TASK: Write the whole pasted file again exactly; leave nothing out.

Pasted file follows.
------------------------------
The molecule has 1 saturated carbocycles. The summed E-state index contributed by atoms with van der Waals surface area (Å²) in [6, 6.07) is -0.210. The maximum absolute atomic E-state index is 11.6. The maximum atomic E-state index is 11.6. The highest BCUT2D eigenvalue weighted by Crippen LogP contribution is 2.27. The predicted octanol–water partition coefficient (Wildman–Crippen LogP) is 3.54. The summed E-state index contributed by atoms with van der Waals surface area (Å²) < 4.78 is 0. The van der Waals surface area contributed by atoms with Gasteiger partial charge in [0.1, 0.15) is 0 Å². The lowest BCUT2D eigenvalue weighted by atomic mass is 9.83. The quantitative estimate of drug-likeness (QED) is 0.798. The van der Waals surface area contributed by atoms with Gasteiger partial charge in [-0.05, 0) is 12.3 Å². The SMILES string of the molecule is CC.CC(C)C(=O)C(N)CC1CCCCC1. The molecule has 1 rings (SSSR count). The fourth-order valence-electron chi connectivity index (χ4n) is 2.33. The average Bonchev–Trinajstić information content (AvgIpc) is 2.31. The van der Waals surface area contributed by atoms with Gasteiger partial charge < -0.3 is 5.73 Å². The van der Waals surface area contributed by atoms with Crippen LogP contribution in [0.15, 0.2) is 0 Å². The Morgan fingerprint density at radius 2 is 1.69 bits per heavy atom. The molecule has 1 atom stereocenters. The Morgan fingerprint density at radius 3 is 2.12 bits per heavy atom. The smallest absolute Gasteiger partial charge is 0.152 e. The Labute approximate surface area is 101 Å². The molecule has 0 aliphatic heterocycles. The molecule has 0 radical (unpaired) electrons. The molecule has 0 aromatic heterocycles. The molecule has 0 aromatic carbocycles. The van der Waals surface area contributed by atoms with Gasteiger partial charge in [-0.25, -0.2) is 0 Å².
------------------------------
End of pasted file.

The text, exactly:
The molecule has 1 saturated carbocycles. The summed E-state index contributed by atoms with van der Waals surface area (Å²) in [6, 6.07) is -0.210. The maximum absolute atomic E-state index is 11.6. The maximum atomic E-state index is 11.6. The highest BCUT2D eigenvalue weighted by Crippen LogP contribution is 2.27. The predicted octanol–water partition coefficient (Wildman–Crippen LogP) is 3.54. The summed E-state index contributed by atoms with van der Waals surface area (Å²) < 4.78 is 0. The van der Waals surface area contributed by atoms with Gasteiger partial charge in [0.1, 0.15) is 0 Å². The lowest BCUT2D eigenvalue weighted by atomic mass is 9.83. The quantitative estimate of drug-likeness (QED) is 0.798. The van der Waals surface area contributed by atoms with Gasteiger partial charge in [-0.05, 0) is 12.3 Å². The SMILES string of the molecule is CC.CC(C)C(=O)C(N)CC1CCCCC1. The molecule has 1 rings (SSSR count). The fourth-order valence-electron chi connectivity index (χ4n) is 2.33. The average Bonchev–Trinajstić information content (AvgIpc) is 2.31. The van der Waals surface area contributed by atoms with Gasteiger partial charge < -0.3 is 5.73 Å². The van der Waals surface area contributed by atoms with Crippen LogP contribution in [0.15, 0.2) is 0 Å². The Morgan fingerprint density at radius 2 is 1.69 bits per heavy atom. The molecule has 1 atom stereocenters. The Morgan fingerprint density at radius 3 is 2.12 bits per heavy atom. The smallest absolute Gasteiger partial charge is 0.152 e. The Labute approximate surface area is 101 Å². The molecule has 0 aliphatic heterocycles. The molecule has 0 radical (unpaired) electrons. The molecule has 0 aromatic heterocycles. The molecule has 0 aromatic carbocycles. The van der Waals surface area contributed by atoms with Gasteiger partial charge in [-0.25, -0.2) is 0 Å².